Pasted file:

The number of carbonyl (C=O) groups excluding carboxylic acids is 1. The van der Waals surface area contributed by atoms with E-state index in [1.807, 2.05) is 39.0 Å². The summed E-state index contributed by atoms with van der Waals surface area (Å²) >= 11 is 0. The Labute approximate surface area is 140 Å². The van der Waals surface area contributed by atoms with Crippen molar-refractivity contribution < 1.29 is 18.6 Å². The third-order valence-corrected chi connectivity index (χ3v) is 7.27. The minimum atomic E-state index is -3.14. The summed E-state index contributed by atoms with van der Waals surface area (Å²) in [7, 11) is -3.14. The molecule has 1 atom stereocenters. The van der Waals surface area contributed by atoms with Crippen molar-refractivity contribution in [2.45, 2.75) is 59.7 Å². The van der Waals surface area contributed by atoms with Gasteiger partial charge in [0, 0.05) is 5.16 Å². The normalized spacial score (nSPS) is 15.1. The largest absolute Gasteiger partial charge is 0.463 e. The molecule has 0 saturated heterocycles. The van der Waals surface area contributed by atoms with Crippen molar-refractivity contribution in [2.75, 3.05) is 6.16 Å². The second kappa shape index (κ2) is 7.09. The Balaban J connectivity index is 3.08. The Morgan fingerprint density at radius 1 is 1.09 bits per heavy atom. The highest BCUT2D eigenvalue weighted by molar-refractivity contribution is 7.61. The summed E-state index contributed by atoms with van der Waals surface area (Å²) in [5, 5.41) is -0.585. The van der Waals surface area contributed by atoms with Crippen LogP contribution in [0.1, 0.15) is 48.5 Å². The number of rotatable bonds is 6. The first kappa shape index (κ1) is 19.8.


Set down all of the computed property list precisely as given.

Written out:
The number of carbonyl (C=O) groups excluding carboxylic acids is 1. The van der Waals surface area contributed by atoms with E-state index in [1.807, 2.05) is 39.0 Å². The summed E-state index contributed by atoms with van der Waals surface area (Å²) >= 11 is 0. The Labute approximate surface area is 140 Å². The van der Waals surface area contributed by atoms with Crippen molar-refractivity contribution < 1.29 is 18.6 Å². The third-order valence-corrected chi connectivity index (χ3v) is 7.27. The minimum atomic E-state index is -3.14. The summed E-state index contributed by atoms with van der Waals surface area (Å²) in [7, 11) is -3.14. The molecule has 1 atom stereocenters. The van der Waals surface area contributed by atoms with Crippen molar-refractivity contribution in [2.45, 2.75) is 59.7 Å². The van der Waals surface area contributed by atoms with Gasteiger partial charge in [0, 0.05) is 5.16 Å². The normalized spacial score (nSPS) is 15.1. The largest absolute Gasteiger partial charge is 0.463 e. The molecule has 0 saturated heterocycles. The van der Waals surface area contributed by atoms with Crippen molar-refractivity contribution in [2.75, 3.05) is 6.16 Å². The second kappa shape index (κ2) is 7.09. The Balaban J connectivity index is 3.08. The Morgan fingerprint density at radius 1 is 1.09 bits per heavy atom. The highest BCUT2D eigenvalue weighted by molar-refractivity contribution is 7.61. The summed E-state index contributed by atoms with van der Waals surface area (Å²) in [5, 5.41) is -0.585. The van der Waals surface area contributed by atoms with Crippen LogP contribution in [0.1, 0.15) is 48.5 Å². The number of rotatable bonds is 6. The first kappa shape index (κ1) is 19.8.